The central government must look to local governments and their leaders when reviewing public works projects and avoid drastically reviewing or canceling them without such input, Infrastructure Minister Chikage Ogi said.

Chikage Ogi

“You just can’t ignore local assemblies and municipal heads,” Ogi said in an interview after her reappointment last week as land, infrastructure and transport minister.

Last year, the ruling coalition reviewed controversial public works projects, a process that involved 300 meetings by local project review committees, she pointed out.

The review led to the cancellation of 187 projects but still drew criticism because many of the canceled projects are minor and the public works budget remains unchanged.

But Ogi stressed the issue is not simple. “I just cannot cancel some projects (simply because) I authorized them,” she said.

Ongoing massive public investment has become the focus of political debate as the central and local governments suffer under the weight of outstanding long-term debts totaling 666 trillion yen — 128.5 percent of the nation’s gross domestic product.

In policy debates during the Liberal Democratic Party presidential election, candidate Junichiro Koizumi, who went on to win and become prime minister, called for “structural economic reforms,” indicating an austere fiscal policy may be considered.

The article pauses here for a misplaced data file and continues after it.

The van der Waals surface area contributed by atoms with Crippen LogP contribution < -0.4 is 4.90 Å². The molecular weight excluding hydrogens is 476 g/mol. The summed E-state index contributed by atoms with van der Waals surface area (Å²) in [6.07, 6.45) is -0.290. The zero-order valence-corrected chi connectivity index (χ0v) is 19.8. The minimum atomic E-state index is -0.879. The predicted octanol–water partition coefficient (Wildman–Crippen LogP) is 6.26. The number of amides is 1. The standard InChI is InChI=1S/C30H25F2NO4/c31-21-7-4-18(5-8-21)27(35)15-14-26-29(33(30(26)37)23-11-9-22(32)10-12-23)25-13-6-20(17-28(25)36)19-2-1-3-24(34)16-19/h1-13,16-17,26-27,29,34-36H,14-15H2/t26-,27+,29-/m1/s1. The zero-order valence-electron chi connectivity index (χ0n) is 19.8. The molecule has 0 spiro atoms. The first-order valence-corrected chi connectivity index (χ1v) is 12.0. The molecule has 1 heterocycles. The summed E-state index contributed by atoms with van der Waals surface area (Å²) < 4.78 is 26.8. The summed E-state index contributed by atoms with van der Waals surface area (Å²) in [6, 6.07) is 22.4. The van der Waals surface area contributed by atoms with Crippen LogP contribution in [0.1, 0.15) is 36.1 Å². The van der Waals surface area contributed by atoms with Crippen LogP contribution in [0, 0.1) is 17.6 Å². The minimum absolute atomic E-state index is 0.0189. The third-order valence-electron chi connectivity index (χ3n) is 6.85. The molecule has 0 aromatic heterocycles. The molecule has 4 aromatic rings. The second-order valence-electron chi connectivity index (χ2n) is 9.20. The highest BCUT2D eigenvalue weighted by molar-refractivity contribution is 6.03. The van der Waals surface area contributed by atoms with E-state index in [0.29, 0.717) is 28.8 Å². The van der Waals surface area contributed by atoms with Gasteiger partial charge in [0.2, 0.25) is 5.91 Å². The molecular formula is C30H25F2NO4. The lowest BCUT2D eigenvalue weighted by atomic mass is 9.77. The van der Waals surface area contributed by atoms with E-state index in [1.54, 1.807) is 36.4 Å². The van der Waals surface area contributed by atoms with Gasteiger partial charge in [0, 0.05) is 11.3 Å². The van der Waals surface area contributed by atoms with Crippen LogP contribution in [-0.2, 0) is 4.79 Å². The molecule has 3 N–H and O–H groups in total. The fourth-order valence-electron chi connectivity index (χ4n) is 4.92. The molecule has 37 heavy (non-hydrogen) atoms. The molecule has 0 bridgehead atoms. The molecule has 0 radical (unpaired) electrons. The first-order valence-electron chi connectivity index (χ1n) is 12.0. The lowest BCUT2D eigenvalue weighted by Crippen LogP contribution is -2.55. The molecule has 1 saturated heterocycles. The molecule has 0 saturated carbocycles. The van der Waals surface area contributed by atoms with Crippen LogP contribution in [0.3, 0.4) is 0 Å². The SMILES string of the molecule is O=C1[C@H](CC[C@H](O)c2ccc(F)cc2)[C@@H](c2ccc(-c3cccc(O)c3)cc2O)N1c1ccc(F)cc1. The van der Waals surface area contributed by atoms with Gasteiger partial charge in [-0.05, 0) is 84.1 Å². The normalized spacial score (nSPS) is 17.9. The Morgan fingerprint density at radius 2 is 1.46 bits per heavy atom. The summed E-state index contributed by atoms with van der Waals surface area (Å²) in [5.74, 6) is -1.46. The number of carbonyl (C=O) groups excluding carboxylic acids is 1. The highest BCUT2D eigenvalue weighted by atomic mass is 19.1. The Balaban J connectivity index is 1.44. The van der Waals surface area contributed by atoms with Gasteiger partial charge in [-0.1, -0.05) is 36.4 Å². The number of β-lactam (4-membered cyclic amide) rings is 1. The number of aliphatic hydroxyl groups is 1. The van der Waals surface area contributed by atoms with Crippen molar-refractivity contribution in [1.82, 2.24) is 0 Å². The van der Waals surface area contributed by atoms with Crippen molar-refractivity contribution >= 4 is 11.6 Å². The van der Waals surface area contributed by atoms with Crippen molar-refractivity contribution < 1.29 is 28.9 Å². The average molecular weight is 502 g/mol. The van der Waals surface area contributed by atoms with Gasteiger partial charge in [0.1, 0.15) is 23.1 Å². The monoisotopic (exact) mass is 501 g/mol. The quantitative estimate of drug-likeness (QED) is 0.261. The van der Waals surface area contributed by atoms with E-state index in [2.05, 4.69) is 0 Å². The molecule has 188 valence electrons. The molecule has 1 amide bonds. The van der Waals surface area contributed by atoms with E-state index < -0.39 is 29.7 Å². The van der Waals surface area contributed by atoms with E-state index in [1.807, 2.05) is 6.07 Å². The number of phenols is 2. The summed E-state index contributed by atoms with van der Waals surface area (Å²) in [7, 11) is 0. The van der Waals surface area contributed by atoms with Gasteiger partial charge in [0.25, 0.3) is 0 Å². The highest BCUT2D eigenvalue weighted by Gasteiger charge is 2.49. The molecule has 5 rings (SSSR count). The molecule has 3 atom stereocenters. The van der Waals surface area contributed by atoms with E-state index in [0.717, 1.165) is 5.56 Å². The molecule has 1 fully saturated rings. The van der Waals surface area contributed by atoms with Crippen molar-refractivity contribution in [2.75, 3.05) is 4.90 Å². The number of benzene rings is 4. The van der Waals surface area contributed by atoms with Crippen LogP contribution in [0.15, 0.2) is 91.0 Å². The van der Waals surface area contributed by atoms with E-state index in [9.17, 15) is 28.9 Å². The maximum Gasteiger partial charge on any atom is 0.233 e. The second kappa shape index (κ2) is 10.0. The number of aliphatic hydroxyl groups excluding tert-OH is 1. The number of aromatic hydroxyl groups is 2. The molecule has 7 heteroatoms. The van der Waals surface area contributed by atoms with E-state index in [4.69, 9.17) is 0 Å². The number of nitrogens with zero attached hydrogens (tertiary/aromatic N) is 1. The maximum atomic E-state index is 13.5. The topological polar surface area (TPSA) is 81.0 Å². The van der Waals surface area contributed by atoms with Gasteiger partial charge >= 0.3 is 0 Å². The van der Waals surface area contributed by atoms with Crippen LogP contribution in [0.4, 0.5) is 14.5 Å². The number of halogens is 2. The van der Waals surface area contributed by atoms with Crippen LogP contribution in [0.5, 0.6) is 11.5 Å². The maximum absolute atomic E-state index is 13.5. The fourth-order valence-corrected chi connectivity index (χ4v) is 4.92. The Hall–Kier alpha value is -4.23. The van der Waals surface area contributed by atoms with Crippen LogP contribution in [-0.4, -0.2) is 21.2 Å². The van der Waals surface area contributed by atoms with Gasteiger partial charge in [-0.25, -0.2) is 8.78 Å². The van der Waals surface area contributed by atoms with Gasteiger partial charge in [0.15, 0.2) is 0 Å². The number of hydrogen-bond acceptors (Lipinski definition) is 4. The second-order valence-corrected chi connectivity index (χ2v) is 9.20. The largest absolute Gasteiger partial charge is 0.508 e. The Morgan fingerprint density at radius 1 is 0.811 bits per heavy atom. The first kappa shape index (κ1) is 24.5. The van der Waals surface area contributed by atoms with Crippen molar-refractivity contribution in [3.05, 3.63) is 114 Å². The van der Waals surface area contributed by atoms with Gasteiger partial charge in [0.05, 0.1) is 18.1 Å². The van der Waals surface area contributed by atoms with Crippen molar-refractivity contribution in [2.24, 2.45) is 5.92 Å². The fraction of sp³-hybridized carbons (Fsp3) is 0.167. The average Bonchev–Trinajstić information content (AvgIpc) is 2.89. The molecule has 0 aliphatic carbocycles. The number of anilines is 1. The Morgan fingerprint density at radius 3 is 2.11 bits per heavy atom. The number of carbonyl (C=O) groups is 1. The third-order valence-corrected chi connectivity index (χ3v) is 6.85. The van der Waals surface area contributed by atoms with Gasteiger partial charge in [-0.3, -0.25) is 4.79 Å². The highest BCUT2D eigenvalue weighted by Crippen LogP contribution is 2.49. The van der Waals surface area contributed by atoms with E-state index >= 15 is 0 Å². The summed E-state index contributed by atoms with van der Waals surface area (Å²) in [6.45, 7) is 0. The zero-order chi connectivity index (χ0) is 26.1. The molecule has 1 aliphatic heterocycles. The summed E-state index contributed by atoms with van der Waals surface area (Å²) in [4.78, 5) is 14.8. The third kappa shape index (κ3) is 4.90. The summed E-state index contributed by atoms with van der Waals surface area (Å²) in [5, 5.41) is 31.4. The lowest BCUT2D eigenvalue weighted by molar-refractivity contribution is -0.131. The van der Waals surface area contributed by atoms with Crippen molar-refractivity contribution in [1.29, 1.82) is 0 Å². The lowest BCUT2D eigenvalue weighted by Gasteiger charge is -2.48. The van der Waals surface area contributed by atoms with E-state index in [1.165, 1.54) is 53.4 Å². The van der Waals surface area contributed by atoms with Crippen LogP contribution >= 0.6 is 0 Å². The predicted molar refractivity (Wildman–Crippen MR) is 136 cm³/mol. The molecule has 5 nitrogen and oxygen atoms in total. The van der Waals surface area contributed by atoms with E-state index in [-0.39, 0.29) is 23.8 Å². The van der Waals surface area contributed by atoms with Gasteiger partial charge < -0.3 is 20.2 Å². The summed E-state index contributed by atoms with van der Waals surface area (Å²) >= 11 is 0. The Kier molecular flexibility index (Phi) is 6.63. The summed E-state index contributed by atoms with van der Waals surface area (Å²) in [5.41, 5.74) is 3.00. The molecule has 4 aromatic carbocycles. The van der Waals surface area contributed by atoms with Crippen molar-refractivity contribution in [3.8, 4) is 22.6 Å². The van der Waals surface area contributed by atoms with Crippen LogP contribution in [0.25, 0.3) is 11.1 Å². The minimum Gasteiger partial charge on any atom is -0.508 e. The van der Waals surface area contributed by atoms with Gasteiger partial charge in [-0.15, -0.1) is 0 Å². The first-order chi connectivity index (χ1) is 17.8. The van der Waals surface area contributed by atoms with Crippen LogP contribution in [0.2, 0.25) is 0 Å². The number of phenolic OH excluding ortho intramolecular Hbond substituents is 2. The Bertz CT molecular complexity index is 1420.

But Ogi said Koizumi gave no specific instructions to her regarding public works when she was appointed.

He also did not call for a realignment of the construction sector, Ogi said, which many observers say is inevitable as financial institutions seek to swiftly dispose of their nonperforming loans — many of which were extended to construction firms.

“We just can’t say things like this company and that firm should merge” to survive, Ogi argued, because the government cannot interfere in the management of private companies.

But she added that the Land Ministry is ready to offer support should any talks regarding industry realignment surface.

Another pressing issue for the ministry is how to cope with the increasing traffic at Tokyo’s airports. The international flight hub, the one-runway Narita airport in Chiba Prefecture, is already stretched and transport demand is expected to exceed capacity at Tokyo’s Haneda airport by around 2015.

The ministry launched an expert council last year to study if another airport should be built in the Kanto region, sparking public debate on the future role of airports for the capital.

Ogi said she welcomes the election of Chiba Gov. Akiko Domoto, who appears more flexible than former Gov. Takeshi Numata, who had long insisted that Haneda be limited to domestic flights, while Narita airport continue to be the only international airport serving the Tokyo metropolitan area.

The internationalization of Haneda has been a taboo subject since Narita airport was built after decades of struggle with local farmers and leftwing extremists.

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